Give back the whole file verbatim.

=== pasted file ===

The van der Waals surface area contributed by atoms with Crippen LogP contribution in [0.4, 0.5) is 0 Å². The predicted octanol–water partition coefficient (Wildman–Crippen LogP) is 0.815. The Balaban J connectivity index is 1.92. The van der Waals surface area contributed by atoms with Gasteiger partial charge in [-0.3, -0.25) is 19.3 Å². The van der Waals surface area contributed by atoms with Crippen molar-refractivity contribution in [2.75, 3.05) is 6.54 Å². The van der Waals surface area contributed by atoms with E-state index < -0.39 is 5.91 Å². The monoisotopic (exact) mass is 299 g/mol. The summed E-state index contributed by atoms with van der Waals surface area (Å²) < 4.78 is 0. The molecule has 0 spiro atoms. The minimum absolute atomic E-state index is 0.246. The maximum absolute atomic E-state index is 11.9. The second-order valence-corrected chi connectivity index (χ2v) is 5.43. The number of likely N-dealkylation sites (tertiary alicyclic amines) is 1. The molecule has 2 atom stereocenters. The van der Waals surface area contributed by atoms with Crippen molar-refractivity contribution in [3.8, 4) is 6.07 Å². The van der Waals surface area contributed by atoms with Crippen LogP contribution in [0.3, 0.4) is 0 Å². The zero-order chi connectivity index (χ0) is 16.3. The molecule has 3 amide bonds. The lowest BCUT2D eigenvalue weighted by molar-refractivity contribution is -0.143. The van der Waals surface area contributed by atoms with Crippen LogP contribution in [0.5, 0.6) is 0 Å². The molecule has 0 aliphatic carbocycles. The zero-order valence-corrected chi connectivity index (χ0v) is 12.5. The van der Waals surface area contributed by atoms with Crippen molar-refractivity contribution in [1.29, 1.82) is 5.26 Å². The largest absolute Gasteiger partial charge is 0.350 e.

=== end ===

The van der Waals surface area contributed by atoms with Crippen LogP contribution in [0.4, 0.5) is 0 Å². The predicted octanol–water partition coefficient (Wildman–Crippen LogP) is 0.815. The Balaban J connectivity index is 1.92. The van der Waals surface area contributed by atoms with Gasteiger partial charge in [-0.3, -0.25) is 19.3 Å². The van der Waals surface area contributed by atoms with Crippen molar-refractivity contribution in [2.75, 3.05) is 6.54 Å². The van der Waals surface area contributed by atoms with E-state index < -0.39 is 5.91 Å². The monoisotopic (exact) mass is 299 g/mol. The summed E-state index contributed by atoms with van der Waals surface area (Å²) < 4.78 is 0. The molecule has 0 spiro atoms. The minimum absolute atomic E-state index is 0.246. The maximum absolute atomic E-state index is 11.9. The second-order valence-corrected chi connectivity index (χ2v) is 5.43. The number of likely N-dealkylation sites (tertiary alicyclic amines) is 1. The molecule has 2 atom stereocenters. The van der Waals surface area contributed by atoms with Crippen molar-refractivity contribution in [3.8, 4) is 6.07 Å². The van der Waals surface area contributed by atoms with Crippen LogP contribution in [0.3, 0.4) is 0 Å². The zero-order chi connectivity index (χ0) is 16.3. The molecule has 3 amide bonds. The lowest BCUT2D eigenvalue weighted by molar-refractivity contribution is -0.143. The van der Waals surface area contributed by atoms with Crippen LogP contribution in [0.5, 0.6) is 0 Å². The molecule has 0 aliphatic carbocycles. The zero-order valence-corrected chi connectivity index (χ0v) is 12.5. The van der Waals surface area contributed by atoms with Crippen molar-refractivity contribution in [1.29, 1.82) is 5.26 Å². The largest absolute Gasteiger partial charge is 0.350 e.